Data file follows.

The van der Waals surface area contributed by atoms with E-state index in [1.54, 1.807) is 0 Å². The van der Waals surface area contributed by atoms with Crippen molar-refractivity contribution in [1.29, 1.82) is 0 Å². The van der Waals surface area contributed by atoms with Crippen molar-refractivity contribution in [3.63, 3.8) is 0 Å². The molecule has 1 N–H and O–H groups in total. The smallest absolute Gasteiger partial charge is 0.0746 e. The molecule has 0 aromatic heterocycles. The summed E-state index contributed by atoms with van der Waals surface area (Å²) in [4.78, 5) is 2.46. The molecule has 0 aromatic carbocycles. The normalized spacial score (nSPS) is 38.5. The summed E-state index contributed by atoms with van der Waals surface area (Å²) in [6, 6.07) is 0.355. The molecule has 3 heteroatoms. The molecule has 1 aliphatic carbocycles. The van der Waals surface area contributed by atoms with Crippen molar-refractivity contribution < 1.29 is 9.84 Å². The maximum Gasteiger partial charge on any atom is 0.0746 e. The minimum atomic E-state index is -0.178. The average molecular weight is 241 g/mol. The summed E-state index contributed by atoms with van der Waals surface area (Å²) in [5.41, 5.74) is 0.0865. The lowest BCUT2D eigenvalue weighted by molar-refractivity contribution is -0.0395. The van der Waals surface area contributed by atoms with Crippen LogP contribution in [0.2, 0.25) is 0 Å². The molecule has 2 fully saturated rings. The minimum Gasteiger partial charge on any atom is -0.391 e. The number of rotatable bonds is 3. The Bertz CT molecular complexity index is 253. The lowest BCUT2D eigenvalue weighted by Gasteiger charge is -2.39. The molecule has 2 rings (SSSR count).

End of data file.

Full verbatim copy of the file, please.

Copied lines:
The van der Waals surface area contributed by atoms with E-state index in [1.54, 1.807) is 0 Å². The van der Waals surface area contributed by atoms with Crippen molar-refractivity contribution in [1.29, 1.82) is 0 Å². The van der Waals surface area contributed by atoms with Crippen molar-refractivity contribution in [3.63, 3.8) is 0 Å². The molecule has 1 N–H and O–H groups in total. The smallest absolute Gasteiger partial charge is 0.0746 e. The molecule has 0 aromatic heterocycles. The summed E-state index contributed by atoms with van der Waals surface area (Å²) in [4.78, 5) is 2.46. The molecule has 0 aromatic carbocycles. The normalized spacial score (nSPS) is 38.5. The summed E-state index contributed by atoms with van der Waals surface area (Å²) in [6, 6.07) is 0.355. The molecule has 3 heteroatoms. The molecule has 1 aliphatic carbocycles. The van der Waals surface area contributed by atoms with Crippen molar-refractivity contribution < 1.29 is 9.84 Å². The maximum Gasteiger partial charge on any atom is 0.0746 e. The minimum atomic E-state index is -0.178. The average molecular weight is 241 g/mol. The summed E-state index contributed by atoms with van der Waals surface area (Å²) in [5.41, 5.74) is 0.0865. The lowest BCUT2D eigenvalue weighted by molar-refractivity contribution is -0.0395. The van der Waals surface area contributed by atoms with Crippen LogP contribution in [0.2, 0.25) is 0 Å². The molecule has 2 fully saturated rings. The minimum Gasteiger partial charge on any atom is -0.391 e. The number of rotatable bonds is 3. The Bertz CT molecular complexity index is 253. The lowest BCUT2D eigenvalue weighted by Gasteiger charge is -2.39. The molecule has 2 rings (SSSR count).